SO AWESOME. First place OUT OF 20 competitors (and the vast majority of them weren’t vegan!!). They won Photographers Choice too. HOT DAMN. Having tasted Cinnaholic's pumpkin cinnamon rolls and chocolate cherry brownies at the SF Vegan Bakesale, I can say, I AM NOT SURPRISED. You go ‘head and get down, ladies! I can’t wait to see (and eat!) what comes out of that new vegan bakery next!
A short shout out to SF Food Wars. They are awesome and have always been great to vegans. Fat Bottom Bakery won 2nd place in the Mac n’ Cheese Battle Royale with their delicious vegan mac n’ cheese. It’s fantastic to have foodie events that aren’t only open to vegans, but also encouraging. We <3 SF Food Wars and will continue to talk them up and maybe one day they will have an all-vegan challenge and we can be judges and eat until we explode PLEASE GOD.
Hot Cookie! »
Not much vegan on the menu at Hot Cookie, the Gayest Cookie Nook on Earth. Actually, there is only one vegan item that I know of and that is the ginger cookie. But these cookies are so good, they warrant their own post. They are not ginger snaps, they’re more like doughy ginger clouds of chewy deliciousness. The Hot Cookie owners also have big hearts, they always donates cookies to Rocket Dog Rescue for our events and so that makes them tops in my book. Plus, that is one damn fine vegan ginger cookie.
On a side note, an acquaintance of mine (okay, good friend) came in here really high one day and freaked out on the nice counter girl for not having white chocolate macadamia nut cookies. He then had some sort of a drug-mixing-induced seizure and they had to call an ambulance to get him. He was invited to never return. That’s the kind of shit they should show you in D.A.R.E.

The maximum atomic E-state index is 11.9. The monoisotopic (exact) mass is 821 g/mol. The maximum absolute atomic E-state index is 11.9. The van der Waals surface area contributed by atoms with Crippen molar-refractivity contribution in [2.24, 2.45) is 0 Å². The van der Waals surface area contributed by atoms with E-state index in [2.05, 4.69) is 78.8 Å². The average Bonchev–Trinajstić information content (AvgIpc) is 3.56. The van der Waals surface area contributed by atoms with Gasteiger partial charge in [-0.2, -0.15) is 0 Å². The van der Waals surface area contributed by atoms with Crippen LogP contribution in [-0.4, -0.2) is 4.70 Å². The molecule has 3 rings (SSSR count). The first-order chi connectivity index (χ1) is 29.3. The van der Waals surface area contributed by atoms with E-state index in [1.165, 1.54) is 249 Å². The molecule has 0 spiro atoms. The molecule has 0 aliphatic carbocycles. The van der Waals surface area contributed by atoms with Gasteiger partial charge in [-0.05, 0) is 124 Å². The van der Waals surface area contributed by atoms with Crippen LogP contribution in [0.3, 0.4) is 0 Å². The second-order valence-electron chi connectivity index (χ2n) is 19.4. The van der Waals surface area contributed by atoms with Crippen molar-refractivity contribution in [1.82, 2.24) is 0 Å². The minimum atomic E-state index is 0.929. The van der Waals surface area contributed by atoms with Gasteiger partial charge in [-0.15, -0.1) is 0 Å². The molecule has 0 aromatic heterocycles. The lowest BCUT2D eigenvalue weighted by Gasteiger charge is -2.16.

Oh finally, they also sell a (non-vegan) cookie shaped like a penis. IN YOUR FACE, ANITA! I brought my mom here and she bought several to “give” to her “friends.” I watched in horror as she made jokes with the counter guy about the size and girth (THE GIRTH!) of the chocolate-covered snickerdoodle wang with coconut macaroon nads. Oh, life! You get me every time!!
Road Trip: CoCo’s Cupcake Cafe in Pittsburgh! »
Update, June 27, 2010: Coco’s has closed.
Because it’s National Cupcake Day (and Thursday is National Roast Suckling Pig Day, ugh, let us not take this ridiculousness too seriously), here is a second cupcake review. CoCo’s Cupcakes Cafe is Pittsburgh’s “first cupcake bakery,” having opened one week earlier than Dozen Cupcakes in December of 2006. Like Dozen, CoCo’s uses local sources for things like coffee and chocolate, and is located in one of the schmancier of Pittsburgh’s neighborhoods: CoCo’s is in Shadyside, near a yoga studio and a Whole Foods. Adorably, CoCo’s makes neighborhood-themed cupcakes, such as this vegan margarita South Side cupcake: It certainly is pretty, isn’t it?
CoCo’s offers at least one vegan cupcake every day; when we went, they had gingerbread and red velvet. The red velvet is their daily vegan cupcake, and has what is described as vanilla frosting and a few delicate red sugar sprinkles. It was very good-looking as well, and the frosting was piled incredibly high. Although I am not the sort to just bite into a cupcake like it’s a piece of sushi (I prefer cupcake deconstruction), I had to see if I could fit the whole thing in my mouth (THAT’S WHAT SHE SAID); it worked, but I ended up with frosting in my nose, and it lacked the feeling of supreme accomplishment I had expected to feel.